A New Contender for Our Solar System’s Ninth Planet Has Entered the Chat

By Gabrielle Haag

Artist rendering shows the distant view from Planet Nine back towards the sun; Image courtesy of: Caltech/R. Hurt (IPAC).

Pluto was removed as a planet but new research from the Kuiper Belt, a massive icy debris disc just outside of our solar system, has unveiled evidence that a large planet far bigger than Pluto may be lurking right on the edge of the belt.

Dubbed “Planet X” or “Planet Nine”, evidence continues to mount in favor of this planet being included in our solar system. The existence of a "lost" Planet Nine early in the formation of the solar system which was ejected from its orbital path over time would go far in explaining how and why the solar system looks as it does today.

Recently, a team of scientists collaborating from China, France, and the United States, ran approximately 14,000 simulations of the early solar system to learn more about its formation, the debris field just outside the system, the planets we know so far and even the prevalence of gas giants which may have once been part of the early formation of this system.

The simulations hint that gas coalesced into the early sun triggering strong fusion reactions that knocked the orbit of large planets off kilter, expelling gas, dust and even planets outwards. This expulsion is likely to have disrupted Planet X’s orbit and sent the planet into the debris field of the Kuiper Belt.

Professor Seth Jacobson, a planetary scientist of Michigan State University called this phenomenon of fusion reactions a "universal source of planetary instability in the galaxy."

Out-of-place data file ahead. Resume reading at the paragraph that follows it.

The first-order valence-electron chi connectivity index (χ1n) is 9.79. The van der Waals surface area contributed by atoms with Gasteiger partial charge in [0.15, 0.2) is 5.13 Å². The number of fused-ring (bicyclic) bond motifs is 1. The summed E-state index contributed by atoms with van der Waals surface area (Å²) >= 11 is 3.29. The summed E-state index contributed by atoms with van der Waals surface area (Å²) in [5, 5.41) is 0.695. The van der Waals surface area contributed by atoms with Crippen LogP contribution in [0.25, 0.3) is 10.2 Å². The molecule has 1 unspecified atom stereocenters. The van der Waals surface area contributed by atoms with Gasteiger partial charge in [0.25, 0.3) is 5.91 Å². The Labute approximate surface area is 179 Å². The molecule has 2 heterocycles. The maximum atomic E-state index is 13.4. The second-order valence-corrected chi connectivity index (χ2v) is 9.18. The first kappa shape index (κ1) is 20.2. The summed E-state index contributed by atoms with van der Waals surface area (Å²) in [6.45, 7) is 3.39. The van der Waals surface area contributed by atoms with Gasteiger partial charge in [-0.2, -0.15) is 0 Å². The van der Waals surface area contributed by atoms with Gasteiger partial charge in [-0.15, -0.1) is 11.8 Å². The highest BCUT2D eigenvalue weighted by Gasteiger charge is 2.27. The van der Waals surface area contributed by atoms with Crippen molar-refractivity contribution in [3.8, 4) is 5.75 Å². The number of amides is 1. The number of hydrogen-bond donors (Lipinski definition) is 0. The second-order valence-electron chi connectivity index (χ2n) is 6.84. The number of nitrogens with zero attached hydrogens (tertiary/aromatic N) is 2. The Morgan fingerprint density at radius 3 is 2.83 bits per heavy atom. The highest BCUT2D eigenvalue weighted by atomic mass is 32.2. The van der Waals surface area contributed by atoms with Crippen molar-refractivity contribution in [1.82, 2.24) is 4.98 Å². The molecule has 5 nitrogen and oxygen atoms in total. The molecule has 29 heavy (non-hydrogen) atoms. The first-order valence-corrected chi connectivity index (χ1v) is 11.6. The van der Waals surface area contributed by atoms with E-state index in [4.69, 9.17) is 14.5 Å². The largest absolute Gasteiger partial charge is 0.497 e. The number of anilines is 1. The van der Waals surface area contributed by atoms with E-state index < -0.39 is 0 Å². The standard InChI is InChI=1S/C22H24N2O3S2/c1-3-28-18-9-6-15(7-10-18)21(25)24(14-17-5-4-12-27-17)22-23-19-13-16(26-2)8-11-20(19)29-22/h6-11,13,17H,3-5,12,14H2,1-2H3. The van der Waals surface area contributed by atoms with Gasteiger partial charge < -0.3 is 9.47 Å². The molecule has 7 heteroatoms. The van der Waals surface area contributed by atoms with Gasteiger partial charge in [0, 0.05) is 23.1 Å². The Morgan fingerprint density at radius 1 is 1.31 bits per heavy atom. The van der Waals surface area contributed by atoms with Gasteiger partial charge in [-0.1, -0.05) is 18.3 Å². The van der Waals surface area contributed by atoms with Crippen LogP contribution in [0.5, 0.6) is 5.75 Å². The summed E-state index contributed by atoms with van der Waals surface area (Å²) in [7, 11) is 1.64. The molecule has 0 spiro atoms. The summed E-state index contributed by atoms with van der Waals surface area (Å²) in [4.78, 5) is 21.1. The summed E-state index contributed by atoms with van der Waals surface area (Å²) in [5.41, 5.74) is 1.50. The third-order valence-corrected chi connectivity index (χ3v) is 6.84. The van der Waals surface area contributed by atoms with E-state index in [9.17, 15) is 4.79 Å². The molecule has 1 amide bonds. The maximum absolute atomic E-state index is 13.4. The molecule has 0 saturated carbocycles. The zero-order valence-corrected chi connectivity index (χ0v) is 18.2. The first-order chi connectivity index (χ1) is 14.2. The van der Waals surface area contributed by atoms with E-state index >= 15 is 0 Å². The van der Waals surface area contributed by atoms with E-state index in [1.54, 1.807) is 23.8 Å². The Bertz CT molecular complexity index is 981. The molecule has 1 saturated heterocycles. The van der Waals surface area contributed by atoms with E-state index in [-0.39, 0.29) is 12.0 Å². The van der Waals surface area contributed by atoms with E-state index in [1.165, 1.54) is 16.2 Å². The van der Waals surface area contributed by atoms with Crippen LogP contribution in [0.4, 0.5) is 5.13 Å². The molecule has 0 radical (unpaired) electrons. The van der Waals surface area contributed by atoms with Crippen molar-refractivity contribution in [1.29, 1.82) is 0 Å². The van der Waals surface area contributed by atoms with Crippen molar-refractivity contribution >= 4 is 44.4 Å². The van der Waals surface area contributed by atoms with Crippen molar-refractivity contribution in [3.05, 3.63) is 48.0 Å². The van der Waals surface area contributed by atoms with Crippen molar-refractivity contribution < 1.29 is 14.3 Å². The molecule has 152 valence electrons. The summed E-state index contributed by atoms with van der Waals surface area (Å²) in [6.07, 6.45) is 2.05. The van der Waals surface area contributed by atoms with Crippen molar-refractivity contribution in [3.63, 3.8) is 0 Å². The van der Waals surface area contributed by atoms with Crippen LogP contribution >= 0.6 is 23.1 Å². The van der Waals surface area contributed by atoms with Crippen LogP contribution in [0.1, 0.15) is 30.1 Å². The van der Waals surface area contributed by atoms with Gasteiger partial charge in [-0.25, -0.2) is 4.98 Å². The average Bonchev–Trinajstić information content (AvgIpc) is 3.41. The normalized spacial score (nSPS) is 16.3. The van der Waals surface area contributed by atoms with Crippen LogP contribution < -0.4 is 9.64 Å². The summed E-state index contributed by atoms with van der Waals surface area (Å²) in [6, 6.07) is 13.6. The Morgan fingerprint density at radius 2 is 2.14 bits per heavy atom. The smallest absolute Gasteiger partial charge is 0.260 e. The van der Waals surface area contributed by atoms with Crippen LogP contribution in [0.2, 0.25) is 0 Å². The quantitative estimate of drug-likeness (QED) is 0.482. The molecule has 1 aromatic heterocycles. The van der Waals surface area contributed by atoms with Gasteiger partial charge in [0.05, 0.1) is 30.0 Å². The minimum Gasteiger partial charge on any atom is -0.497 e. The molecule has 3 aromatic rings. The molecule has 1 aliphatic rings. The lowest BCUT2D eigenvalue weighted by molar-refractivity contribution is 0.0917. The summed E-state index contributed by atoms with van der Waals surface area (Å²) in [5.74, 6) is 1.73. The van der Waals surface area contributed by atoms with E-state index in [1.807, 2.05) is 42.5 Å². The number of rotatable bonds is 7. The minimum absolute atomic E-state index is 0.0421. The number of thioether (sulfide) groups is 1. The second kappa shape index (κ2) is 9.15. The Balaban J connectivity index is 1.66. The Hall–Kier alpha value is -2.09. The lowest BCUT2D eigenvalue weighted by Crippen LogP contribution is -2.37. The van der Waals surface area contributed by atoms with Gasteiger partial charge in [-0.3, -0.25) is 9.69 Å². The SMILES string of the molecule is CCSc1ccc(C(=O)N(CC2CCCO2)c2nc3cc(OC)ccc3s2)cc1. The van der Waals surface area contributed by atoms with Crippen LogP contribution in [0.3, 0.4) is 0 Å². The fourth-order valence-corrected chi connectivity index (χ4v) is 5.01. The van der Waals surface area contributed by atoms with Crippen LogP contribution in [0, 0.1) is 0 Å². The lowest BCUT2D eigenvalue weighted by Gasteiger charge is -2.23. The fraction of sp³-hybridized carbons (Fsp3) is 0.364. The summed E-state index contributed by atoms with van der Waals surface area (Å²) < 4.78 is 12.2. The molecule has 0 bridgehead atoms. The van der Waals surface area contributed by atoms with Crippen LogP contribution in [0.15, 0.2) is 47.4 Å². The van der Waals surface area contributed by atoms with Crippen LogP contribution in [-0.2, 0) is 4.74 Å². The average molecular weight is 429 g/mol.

"What's really cool is exoplanet astronomers have already confirmed that a very high percentage of both gas giant systems as well as super-earth systems have gone through planetary system instabilities, and we think the solar system is similar," Jacobson continued.

Early on, our proto-sun started to experience rises in temperature which heated and ionized gaseous elements in the debris disk.The inner edge of this gaseous disk would then pull the planets with it as it expanded outward. This could have pulled a Planet Nine-type world out of the solar system completely.

In 90% of simulated scenarios, this instability in orbit was triggered causing the planets to move outwards. The mystery of our solar system's early evolution is still uncertain. Theory suggests this giant planet instability event occurred roughly half a billion years after the solar system formed, and would have been caused by a gravitational encounter between two planets, setting off a chain of destabilizing reactions which would propel the planet outwards.

"Instability would always occur very early in solar system history, a few million years after the start," Jacobson added. "The sun would still be in its stellar cluster at that time. If there was an ejected ice giant, then that ejected ice giant might not have truly been ejected. It might have been caught on this elliptical orbit."

Jacobson said the moving-around of planets was a surprise result of the simulation. "What I think even we didn't completely appreciate until after we had started these simulations is that there's still enough gas in the disk and this process still takes enough time that it can significantly affect the orbits of the planet as the process takes place," he noted.

Further research is needed to determine more about Planet X but for now, scientists have key data which hints that PLanet X may just be the next 9th planet in our Solar System.

Sorry, Pluto.